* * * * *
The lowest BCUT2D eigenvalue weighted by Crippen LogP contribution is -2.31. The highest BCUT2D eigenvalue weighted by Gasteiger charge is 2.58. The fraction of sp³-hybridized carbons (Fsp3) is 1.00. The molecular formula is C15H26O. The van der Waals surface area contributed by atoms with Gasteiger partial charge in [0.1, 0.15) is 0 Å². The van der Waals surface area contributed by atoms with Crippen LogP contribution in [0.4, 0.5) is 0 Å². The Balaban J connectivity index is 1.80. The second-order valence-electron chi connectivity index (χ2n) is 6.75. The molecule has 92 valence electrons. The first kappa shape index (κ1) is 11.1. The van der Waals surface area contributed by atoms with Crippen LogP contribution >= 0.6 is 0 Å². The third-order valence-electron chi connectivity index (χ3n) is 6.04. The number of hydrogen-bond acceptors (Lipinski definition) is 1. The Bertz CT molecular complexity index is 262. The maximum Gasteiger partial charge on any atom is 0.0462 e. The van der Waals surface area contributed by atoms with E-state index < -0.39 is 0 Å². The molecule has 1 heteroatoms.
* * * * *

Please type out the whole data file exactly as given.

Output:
The lowest BCUT2D eigenvalue weighted by Crippen LogP contribution is -2.31. The highest BCUT2D eigenvalue weighted by Gasteiger charge is 2.58. The fraction of sp³-hybridized carbons (Fsp3) is 1.00. The molecular formula is C15H26O. The van der Waals surface area contributed by atoms with Gasteiger partial charge in [0.1, 0.15) is 0 Å². The van der Waals surface area contributed by atoms with Crippen LogP contribution in [0.4, 0.5) is 0 Å². The Balaban J connectivity index is 1.80. The second-order valence-electron chi connectivity index (χ2n) is 6.75. The molecule has 92 valence electrons. The first kappa shape index (κ1) is 11.1. The van der Waals surface area contributed by atoms with Crippen LogP contribution >= 0.6 is 0 Å². The third-order valence-electron chi connectivity index (χ3n) is 6.04. The number of hydrogen-bond acceptors (Lipinski definition) is 1. The Bertz CT molecular complexity index is 262. The maximum Gasteiger partial charge on any atom is 0.0462 e. The van der Waals surface area contributed by atoms with E-state index < -0.39 is 0 Å². The molecule has 1 heteroatoms.